|Publication number||US8096498 B2|
|Application number||US 11/954,620|
|Publication date||Jan 17, 2012|
|Priority date||Dec 12, 2007|
|Also published as||DE102008060429A1, US20090152406|
|Publication number||11954620, 954620, US 8096498 B2, US 8096498B2, US-B2-8096498, US8096498 B2, US8096498B2|
|Inventors||Jay M. Francisco|
|Original Assignee||Hamilton Sundstrand Corporation|
|Export Citation||BiBTeX, EndNote, RefMan|
|Patent Citations (13), Referenced by (5), Classifications (12), Legal Events (2)|
|External Links: USPTO, USPTO Assignment, Espacenet|
The present invention relates to an auxiliary power unit and more particularly to an inlet door therefore.
Aircraft auxiliary power units (APU) are gas turbine engines often located in an aircraft empennage such as an aircraft tail, fuselage wing root or fuselage wheel well area. The APU receives inlet airflow through a forward inlet silencer duct and discharges an exhaust though an acoustic muffler that is mounted to an exhaust duct of the APU to reduce noise associated therewith. The inlet typically includes a hinged door movable between three positions: a closed position, an in-flight position and a ground position.
During aircraft flight, the door extends into the free stream airflow to define a forward facing air inlet scoop. Minimizing the extent to which the door projects into the free stream airflow improves the aerodynamics of the aircraft, reduces the amount of noise that is transmitted to the cabin of the aircraft, and reduces concerns associated with the formation of ice on the door, the inlet silencer duct and plenum.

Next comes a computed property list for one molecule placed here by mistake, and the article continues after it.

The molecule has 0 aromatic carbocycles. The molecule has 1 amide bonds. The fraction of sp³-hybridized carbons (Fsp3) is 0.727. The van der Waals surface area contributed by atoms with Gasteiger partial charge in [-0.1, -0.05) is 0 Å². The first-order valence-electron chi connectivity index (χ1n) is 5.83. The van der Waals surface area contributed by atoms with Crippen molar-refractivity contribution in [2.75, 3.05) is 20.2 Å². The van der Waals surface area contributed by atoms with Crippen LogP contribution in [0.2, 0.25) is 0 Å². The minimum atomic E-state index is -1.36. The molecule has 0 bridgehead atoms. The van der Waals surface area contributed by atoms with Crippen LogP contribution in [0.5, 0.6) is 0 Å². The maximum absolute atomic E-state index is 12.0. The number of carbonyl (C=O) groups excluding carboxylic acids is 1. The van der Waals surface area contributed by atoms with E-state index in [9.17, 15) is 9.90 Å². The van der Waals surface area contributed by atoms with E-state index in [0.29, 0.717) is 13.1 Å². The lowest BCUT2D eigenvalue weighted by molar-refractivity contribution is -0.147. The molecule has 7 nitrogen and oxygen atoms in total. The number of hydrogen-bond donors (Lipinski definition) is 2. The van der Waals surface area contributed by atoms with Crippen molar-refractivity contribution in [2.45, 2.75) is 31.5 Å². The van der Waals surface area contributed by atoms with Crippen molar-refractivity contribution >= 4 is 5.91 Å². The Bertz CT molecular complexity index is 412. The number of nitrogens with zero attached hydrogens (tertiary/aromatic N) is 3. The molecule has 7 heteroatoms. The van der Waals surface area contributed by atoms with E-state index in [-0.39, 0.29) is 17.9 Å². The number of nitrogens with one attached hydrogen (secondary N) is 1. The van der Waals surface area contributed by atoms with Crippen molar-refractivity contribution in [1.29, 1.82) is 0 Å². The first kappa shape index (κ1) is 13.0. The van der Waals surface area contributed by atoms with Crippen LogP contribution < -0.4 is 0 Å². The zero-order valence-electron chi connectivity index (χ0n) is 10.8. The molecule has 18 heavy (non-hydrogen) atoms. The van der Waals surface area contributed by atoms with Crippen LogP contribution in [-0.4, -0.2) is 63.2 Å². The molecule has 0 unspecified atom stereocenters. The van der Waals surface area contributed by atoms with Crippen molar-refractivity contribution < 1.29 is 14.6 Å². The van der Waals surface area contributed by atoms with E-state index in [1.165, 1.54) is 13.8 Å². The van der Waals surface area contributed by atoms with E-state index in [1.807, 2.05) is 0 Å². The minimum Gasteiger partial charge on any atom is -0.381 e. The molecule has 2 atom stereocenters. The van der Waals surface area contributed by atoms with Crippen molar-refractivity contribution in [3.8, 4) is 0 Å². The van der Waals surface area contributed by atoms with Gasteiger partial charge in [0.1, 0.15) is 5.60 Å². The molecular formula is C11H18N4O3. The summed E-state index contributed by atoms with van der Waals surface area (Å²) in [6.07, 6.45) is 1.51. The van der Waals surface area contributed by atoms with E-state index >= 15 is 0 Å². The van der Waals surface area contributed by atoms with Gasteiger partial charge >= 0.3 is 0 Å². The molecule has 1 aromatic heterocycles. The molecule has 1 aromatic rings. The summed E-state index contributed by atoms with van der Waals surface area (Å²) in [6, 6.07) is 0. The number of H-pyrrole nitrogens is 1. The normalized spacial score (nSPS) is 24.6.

When the aircraft is on the ground, the inlet door is opened to a fully open position to compensate for the lack of free stream airflow and minimize pressure drop as a significant pressure drop may effect efficient operation of the APU. Such a fully open position, however, directs a fully open forward facing air inlet scoop toward a forward section of the aircraft such that noise may propagate therefrom. The inlet noise typically travels from the compressor through the inlet duct and is deflected from the inlet door toward the forward section of the aircraft. Since the forward section of the aircraft often include passenger doors, personnel cabins, refueling points and baggage doors, audible noise levels experienced by those onboard the aircraft or those on the ground may be increased such that the APU system will typically incorporate an inlet silencer to attenuate the APU noise and compressor tone level. Although effective, such an inlet silencer may increases weight, cost and complexity of the APU system.
An inlet door assembly according to an exemplary aspect of the present invention includes an inlet door rotatable about an axis of rotation.
A method of communicating an airflow to an auxiliary power unit according to an exemplary aspect of the present invention includes rotating an inlet door about an axis of rotation between a closed position and a ground position, an in-flight position rotationally between the closed position and the ground position, the in-flight position communicating airflow through a port in the inlet door.
The various features and advantages of this invention will become apparent to those skilled in the art from the following detailed description of the currently disclosed embodiment. The drawings that accompany the detailed description can be briefly described as follows:
The APU system 12 generally includes an APU inlet assembly 14, an APU 16 and an APU exhaust assembly 18. The APU inlet assembly 14 generally includes an inlet door assembly 20, an inlet silencer duct 22 and an inlet plenum 24 in communication with the APU 16. The inlet door assembly 20 generally includes an inlet door 26 which rotates relative an inlet door frame 28 which is attached to the aircraft skin 30.
The inlet door 26 includes a generally arcuate outer surface 40 defined about the axis of rotation A. The generally arcuate outer surface 40 defines one end section 40A to which forms an air scoop like structure. The generally arcuate outer surface 40 transitions into a generally flat outer surface 42. The generally flat outer surface 42 may alternatively or additionally be shaped to correspond with the surface of the aircraft skin 30 when the inlet door 26 is in a closed position (